Building a future-ready business
posted on Jun 10, 2022 | 700 likes
The future is here. Is your business ready?
You didn’t start your business just to watch it crash over things you could have avoided, did you?
The truth is, it’s not going to be business as usual for much longer. Research by global management consultant firm McKinsey estimates that more than half of the existing skills in the workforce will become obsolete in the next few decades.
By implication, if the skills aren’t there, the business is dead, because you wouldn’t have the capability to solve market frictions anymore – which is the whole essence establishing firms.
More employees than ever will leave their companies to pursue entrepreneurship. Companies will be increasingly judged, not just on their products or services, but on their character and social impact.
All this means companies must drastically shift the way they operate. And fundamentally change their idea of what ‘good business’ means.
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The reigning theory in business has long been that “alpha” leaders make the best entrepreneurs. These are aggressive, results-driven achievers who assert control, and insist on a hierarchical organizational model. Yet, we are seeing more and more success from “beta” startup cultures.
While companies of the past operated on a top-down model in which products were handed down to consumers, and instructions handed down to employees, the future-ready business will be based on bilateral and multi-directional relationships.
And while issues were dealt with on a ‘when we get to it’ basis, being able to solve problems quickly will be the difference between survival and extinction.
For any company with an eye on the future, these 3 characteristics must permeate the very core of its business:
1. Skills on the fly
A future-ready organisation must tackle challenges quickly. In an ever more fast-paced world, a couple of hours could be the difference between success and failure.
Which means time will become even more precious. Time wasted in solving a problem, or finding the right people to do so, could be deadly.
Finding the right people will be more difficult for companies without a transparent skills ecosystem.
As research shows, the current skills available in an organization will become obsolete in a matter of years.
This means personnel must be retrained. And quick. Alternatively, employees may upskill themselves on their own initiative, and the company will need a way to surface these new skills.
Unfortunately, companies rarely ask for updated CVs, so employees whose skills have improved go unnoticed. This will force the company to look externally. Which means an inconveniently lengthy recruitment process when speed is of the essence.
2. Culture of collaboration
Companies who believe the role of the supervisor is to instruct, and the role of the subordinate is to receive instructions, are in for a rude awakening.
Likewise, companies who believe consumers are passive recipients of goods and services.
Cooperation and collaboration is the new norm. Superior technical skills may have seen an employee rise up the ranks in years past, but soft skills are fast replacing technical prowess.
More businesses are realizing that leadership is about bringing diverse personalities together, not a one-directional transfer of knowledge.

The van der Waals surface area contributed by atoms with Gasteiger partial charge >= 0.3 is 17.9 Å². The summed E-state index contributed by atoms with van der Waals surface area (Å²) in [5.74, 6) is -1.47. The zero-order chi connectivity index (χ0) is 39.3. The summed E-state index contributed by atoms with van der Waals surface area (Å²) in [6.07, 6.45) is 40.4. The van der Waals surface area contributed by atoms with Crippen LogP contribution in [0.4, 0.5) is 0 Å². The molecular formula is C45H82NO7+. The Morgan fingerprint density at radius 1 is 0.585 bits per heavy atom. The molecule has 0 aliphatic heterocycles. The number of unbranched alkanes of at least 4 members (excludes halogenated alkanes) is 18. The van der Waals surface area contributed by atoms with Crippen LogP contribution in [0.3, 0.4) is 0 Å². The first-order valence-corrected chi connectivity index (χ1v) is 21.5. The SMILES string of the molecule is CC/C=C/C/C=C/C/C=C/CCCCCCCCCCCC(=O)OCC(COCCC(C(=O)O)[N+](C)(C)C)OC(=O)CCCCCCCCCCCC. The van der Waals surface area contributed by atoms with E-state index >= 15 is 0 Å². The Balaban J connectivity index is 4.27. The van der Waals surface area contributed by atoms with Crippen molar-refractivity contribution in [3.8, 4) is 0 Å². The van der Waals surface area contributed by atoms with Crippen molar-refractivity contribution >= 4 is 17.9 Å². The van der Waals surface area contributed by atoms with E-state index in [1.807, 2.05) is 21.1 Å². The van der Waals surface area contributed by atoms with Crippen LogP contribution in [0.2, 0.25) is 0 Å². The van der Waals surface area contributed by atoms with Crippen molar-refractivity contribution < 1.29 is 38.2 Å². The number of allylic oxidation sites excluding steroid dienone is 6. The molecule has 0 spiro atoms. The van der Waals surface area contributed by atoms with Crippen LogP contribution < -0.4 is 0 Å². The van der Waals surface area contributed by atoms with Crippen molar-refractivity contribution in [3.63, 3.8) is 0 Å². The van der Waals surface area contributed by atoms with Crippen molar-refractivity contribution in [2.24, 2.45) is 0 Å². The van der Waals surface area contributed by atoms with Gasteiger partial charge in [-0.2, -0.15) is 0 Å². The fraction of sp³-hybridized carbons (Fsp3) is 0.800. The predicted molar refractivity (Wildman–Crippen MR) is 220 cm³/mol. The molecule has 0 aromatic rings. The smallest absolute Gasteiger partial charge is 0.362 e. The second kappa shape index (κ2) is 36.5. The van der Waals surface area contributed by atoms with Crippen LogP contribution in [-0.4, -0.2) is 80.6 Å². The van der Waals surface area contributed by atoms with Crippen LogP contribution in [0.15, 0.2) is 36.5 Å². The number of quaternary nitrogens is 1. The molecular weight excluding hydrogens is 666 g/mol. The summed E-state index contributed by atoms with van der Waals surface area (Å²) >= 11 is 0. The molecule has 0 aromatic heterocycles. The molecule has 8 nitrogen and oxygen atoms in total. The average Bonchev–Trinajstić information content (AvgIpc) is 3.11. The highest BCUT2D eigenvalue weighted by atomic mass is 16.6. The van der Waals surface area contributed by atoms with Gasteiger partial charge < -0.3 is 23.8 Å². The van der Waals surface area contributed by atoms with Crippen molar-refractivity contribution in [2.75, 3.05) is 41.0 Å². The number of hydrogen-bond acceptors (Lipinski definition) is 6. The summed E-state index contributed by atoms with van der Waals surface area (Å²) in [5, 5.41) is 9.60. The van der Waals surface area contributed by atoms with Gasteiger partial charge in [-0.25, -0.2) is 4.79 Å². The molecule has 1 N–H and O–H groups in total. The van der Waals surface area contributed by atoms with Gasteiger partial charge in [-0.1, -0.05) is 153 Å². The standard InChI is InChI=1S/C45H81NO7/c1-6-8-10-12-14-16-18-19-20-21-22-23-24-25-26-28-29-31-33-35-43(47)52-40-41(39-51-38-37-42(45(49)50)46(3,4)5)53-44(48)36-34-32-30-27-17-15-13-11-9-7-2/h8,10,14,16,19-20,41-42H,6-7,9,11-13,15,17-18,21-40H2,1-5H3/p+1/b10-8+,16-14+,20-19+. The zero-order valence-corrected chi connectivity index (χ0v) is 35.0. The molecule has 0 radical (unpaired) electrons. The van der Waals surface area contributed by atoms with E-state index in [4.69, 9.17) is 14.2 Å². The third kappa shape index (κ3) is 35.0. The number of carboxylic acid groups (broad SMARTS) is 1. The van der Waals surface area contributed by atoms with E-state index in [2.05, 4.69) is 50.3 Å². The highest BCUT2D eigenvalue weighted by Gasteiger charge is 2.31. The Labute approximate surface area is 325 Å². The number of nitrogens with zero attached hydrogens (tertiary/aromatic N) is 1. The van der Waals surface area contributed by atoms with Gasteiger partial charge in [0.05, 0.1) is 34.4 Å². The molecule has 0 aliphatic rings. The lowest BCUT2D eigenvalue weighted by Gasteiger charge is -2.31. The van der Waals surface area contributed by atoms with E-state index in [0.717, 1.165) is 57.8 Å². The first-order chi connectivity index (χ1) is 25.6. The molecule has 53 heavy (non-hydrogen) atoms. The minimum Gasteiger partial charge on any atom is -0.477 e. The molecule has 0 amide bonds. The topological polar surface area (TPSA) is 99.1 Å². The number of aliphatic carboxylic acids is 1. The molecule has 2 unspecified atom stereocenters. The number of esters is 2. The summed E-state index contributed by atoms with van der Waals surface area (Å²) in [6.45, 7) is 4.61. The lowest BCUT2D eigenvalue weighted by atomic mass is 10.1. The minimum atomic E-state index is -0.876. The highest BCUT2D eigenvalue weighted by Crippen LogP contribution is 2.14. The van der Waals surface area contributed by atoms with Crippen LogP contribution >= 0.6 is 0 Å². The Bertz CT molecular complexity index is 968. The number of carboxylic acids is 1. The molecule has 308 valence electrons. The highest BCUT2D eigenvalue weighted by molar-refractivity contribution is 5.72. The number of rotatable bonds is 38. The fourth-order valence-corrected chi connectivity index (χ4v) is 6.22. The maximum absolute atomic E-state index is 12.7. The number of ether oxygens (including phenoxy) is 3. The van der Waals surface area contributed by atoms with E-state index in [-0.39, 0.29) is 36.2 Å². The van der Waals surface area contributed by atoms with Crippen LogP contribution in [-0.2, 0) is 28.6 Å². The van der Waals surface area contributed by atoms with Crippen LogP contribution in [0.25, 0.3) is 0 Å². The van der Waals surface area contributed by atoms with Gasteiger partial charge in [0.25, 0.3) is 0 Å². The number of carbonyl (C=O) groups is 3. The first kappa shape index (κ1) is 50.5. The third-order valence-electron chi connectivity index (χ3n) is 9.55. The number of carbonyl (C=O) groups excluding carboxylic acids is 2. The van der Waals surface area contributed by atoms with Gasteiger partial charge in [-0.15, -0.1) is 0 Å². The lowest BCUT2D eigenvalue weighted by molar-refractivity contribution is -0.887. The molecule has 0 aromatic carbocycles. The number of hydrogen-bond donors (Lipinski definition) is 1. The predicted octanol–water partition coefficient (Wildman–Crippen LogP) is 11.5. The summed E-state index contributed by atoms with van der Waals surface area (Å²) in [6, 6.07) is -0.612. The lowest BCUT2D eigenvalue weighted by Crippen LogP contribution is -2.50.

More democratic and linear relationships between supervisors and subordinates, and between colleagues in general, replace the culture of fear with one of mutual respect.
This is especially important as more Millennials and Gen Z candidates enter the workforce. These employees are likely to know more about current systems and processes than their seniors.
And they’ll be vocal about it. They’ll also expect a more collaborative and congenial company culture. These employees won’t need to be taught the job. Instead, they will expect to be guided on their careers.
3. Purpose over profit
Previously, companies could primarily concern themselves with producing better products or services than competitors. Now, they must also worry about being better global citizens.
A company is expected to have a personality, a political stance, a worldview.
Let’s take Nike as a classic example.
Nike has built a powerful brand around ‘Just do it’. It encourages ordinary people to find the courage within themselves to push beyond their limits – just like professional athletes.
In recent years, it’s also taken a clear political stance. It is one of the few brands who embraced controversial football player Colin Kaepernick early on.
Its alliance with the polarising player saw its stocks lose 3.2% almost instantly. Then the tides turned and Nike found a larger and even more loyal audience, selling out its Kaepernick Icon jersey in mere hours.
It’s just one example of the responsibility consumers place on brands to lead conversations, not just in their industry, but also in society.
On the Side
As technology, business norms, and employee and customer expectations change, companies should take an honest look at themselves. And ask themselves whether they have, or need to cultivate, the 3 crucial characteristics that will make them future-ready.
At the center of these pivots is the need to have a firm financial support to deploy changes and rise the tides when the time comes, and this is where Page comes in.
With our SME financing product, we are ensuring that money should never be the reason why a business does not reach its potential.
We open more doors to SME with up to N20 million in loans, Asset Financing, Invoice financing, LPOs, etc.
If you would like to get more details about the Page loan, simply call our customer success team at 017007243 or send an email to email@example.com